The future USNS Hershel «Woody» Williams (ESB-4) is optimized to support a variety of maritime-based missions and designed around four core capabilities: aviation facilities, berthing, equipment staging support and command and control assets. ESBs can be enhanced to meet special operations force missions through increased communications, aviation and unmanned aircraft system support.
Built by General Dynamics NASSCO, the Montford Point-class is comprised of five ships across two variants: expeditionary transfer docks and expeditionary sea bases. USNS Montford Point (ESD-1), USNS John Glenn (ESD-2) and USS Lewis B. Puller (ESB-3) have been delivered to the fleet. USNS Hershel «Woody» Williams (ESB-4) is planned to join the fleet in 2018, with ESB-5 to follow in 2019.
The platform has an aviation hangar and flight deck that include two operating spots capable of landing Sikorsky CH-53E Super Stallion equivalent helicopters, accommodations, work spaces and ordnance storage for an embarked force. The platform will also provide enhanced command and control, communications, computers and intelligence capabilities to support embarked force mission planning and execution. The reconfigurable mission deck area can store embarked force equipment including mine sleds and rigid hull inflatable boats.
The New Zealand Defence Force (NZDF) is entering an agreement to buy two new weapons, the Barrett M107A1 anti-materiel weapon and the Barrett Multi Role Adaptive Design (MRAD) sniper rifle.
Forty M107A1 and 42 MRAD weapons will be bought, at a cost of NZ$4 million. This cost includes day optics, suppressors and ballistic computer auxiliary equipment to complement a total weapon system.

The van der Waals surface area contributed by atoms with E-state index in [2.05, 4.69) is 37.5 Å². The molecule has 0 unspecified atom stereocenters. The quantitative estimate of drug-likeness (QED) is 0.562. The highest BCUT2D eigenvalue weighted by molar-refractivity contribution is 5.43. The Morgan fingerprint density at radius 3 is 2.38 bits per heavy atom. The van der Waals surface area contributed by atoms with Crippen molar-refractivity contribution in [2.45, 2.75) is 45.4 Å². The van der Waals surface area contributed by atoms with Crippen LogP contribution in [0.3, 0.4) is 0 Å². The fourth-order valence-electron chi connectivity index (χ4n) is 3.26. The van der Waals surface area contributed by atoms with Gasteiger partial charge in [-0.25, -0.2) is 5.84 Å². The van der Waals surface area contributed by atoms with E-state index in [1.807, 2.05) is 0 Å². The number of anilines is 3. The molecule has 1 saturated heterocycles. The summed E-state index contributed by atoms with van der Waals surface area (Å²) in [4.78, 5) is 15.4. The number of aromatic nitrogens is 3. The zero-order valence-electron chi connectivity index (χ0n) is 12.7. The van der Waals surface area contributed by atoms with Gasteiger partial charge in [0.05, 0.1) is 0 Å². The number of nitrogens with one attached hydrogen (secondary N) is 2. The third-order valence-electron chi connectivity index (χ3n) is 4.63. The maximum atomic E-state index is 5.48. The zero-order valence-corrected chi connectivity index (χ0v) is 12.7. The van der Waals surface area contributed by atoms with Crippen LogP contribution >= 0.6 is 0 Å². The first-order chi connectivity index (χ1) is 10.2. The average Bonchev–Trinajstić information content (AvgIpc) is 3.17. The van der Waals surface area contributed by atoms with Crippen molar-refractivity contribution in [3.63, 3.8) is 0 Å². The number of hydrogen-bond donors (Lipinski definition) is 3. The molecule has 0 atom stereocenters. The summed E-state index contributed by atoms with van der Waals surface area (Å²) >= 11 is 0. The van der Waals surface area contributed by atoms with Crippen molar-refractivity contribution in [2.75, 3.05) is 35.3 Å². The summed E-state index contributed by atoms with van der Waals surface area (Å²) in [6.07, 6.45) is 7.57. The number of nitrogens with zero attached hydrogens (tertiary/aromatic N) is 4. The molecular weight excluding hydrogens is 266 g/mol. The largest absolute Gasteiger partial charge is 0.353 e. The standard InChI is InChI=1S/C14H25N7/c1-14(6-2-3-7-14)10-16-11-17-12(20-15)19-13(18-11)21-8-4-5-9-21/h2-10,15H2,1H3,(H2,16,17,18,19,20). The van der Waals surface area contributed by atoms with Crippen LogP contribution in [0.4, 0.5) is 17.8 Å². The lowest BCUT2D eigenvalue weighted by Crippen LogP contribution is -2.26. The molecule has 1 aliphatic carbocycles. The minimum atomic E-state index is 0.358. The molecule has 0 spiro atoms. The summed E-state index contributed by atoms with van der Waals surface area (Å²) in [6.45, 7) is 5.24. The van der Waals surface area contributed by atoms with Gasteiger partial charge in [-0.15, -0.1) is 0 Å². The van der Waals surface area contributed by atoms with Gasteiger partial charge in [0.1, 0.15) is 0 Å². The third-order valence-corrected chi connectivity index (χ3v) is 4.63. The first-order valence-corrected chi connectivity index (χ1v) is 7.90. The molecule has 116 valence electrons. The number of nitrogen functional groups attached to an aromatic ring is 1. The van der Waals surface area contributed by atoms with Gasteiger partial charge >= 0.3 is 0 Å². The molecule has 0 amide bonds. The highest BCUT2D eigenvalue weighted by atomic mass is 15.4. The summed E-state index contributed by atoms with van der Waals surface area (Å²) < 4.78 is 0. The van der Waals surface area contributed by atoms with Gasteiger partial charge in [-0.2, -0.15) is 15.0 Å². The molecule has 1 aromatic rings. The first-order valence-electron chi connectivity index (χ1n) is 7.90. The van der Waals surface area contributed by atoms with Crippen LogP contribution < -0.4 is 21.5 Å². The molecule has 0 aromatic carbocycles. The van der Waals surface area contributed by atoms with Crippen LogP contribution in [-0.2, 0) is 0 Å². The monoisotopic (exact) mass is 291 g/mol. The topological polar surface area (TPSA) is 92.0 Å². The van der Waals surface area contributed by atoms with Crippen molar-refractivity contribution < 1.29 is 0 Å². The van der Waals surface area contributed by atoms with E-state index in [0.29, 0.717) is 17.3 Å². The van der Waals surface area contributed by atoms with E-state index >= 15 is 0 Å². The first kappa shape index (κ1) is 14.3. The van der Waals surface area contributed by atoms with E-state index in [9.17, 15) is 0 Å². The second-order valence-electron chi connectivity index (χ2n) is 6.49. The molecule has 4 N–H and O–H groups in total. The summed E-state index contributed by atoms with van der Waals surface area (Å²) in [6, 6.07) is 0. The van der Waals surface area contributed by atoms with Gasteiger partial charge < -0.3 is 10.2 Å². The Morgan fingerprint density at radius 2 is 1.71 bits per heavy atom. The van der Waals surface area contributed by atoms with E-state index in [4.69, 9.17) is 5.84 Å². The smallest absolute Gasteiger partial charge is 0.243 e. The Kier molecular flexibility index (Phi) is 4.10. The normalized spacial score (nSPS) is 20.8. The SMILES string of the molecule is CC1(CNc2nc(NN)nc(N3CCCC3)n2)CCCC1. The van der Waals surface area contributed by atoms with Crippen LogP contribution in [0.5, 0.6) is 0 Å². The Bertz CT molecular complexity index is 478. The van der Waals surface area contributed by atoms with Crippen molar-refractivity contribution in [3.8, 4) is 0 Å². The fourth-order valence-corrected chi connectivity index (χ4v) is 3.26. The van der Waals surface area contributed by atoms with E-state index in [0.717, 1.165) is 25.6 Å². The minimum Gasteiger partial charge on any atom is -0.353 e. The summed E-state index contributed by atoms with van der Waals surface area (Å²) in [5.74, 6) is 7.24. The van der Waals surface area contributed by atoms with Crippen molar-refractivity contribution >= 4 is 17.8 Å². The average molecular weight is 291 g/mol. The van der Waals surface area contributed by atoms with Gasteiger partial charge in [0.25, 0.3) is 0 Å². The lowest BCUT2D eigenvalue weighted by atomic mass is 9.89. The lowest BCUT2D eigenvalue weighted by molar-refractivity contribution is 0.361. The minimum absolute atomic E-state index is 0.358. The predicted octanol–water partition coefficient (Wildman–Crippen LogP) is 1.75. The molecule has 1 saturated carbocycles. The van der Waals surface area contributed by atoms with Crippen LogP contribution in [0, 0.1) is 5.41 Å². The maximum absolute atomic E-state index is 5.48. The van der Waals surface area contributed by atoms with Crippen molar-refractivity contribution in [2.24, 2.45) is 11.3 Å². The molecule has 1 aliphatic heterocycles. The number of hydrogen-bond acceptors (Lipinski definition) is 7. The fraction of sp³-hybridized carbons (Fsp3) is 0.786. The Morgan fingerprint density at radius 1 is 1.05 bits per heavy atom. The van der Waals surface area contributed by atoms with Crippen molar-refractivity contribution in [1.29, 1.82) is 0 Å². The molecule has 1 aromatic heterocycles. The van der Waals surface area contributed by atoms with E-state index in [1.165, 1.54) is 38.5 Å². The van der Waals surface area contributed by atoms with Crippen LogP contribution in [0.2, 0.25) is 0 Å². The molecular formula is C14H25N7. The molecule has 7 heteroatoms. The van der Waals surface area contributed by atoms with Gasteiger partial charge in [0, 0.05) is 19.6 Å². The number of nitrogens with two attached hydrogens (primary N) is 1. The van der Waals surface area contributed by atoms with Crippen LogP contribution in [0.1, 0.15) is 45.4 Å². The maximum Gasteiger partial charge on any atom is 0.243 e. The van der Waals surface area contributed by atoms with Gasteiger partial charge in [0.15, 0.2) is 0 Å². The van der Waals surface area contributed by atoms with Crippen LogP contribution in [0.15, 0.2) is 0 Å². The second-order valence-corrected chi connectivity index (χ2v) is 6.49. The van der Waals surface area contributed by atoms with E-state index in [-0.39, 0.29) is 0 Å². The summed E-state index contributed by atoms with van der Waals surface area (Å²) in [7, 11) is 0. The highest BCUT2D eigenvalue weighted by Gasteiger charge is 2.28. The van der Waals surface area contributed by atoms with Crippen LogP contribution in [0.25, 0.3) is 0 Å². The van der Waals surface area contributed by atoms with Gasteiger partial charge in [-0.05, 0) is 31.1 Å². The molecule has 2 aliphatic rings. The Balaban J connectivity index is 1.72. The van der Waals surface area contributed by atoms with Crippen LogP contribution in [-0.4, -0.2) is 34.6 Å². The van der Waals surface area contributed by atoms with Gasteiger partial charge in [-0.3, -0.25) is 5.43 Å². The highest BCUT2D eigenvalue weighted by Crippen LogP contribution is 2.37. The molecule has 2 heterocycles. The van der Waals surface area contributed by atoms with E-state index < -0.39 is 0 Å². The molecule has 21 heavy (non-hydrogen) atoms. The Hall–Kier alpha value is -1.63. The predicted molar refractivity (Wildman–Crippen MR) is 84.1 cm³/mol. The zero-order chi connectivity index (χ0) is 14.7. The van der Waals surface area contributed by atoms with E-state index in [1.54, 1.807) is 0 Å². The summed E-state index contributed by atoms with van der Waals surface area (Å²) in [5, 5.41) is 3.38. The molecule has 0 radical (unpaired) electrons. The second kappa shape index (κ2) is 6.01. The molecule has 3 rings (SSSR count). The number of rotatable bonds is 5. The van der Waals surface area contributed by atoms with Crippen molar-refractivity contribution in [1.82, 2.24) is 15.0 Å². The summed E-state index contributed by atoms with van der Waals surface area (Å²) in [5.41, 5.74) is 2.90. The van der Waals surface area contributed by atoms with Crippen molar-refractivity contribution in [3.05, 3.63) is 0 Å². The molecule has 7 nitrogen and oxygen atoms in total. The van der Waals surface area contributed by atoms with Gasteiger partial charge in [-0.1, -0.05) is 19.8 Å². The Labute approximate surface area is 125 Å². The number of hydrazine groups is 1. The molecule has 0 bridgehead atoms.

The 0.50-calibre/12.7-mm semi-automatic M107A1 anti-materiel rifle provides a new capability, giving soldiers the ability to identify and engage effectively vehicle or installation targets with precision to 1,500 m/4,921 feet.
The Barrett MRAD .338 Lapua Magnum has been proven effective to 1500 m/4,921 feet. It replaces the current AW 7.62-mm calibre sniper rifle, effective to 800 m/2,625 feet, which has reached the end of its service life.
This new weapon will increase significantly the range of NZDF snipers, and with the innovation of new tripods will increase their ability to shoot in various positions, from prone to standing.
Both weapons will be used by infantry units within the New Zealand Army and the New Zealand SAS, and will be introduced into service from mid-2018.
Chief of Army Major General Peter Kelly said the new weapons would provide soldiers with the latest technology and ensure they would be equipped for any battlefield environment they might encounter.
The new weapons were chosen after rigorous testing and feedback from qualified operators. The MRAD was selected after six weeks of testing of a number of potential rifles at Waiouru, with more than 10,000 rounds fired in a variety of evaluation activities.
The M107A1 was adopted after a sole-source procurement approach following detailed market research and engagement with industry, as well as with ABCA partners on a suitable anti-materiel weapon solution that meets users’ needs.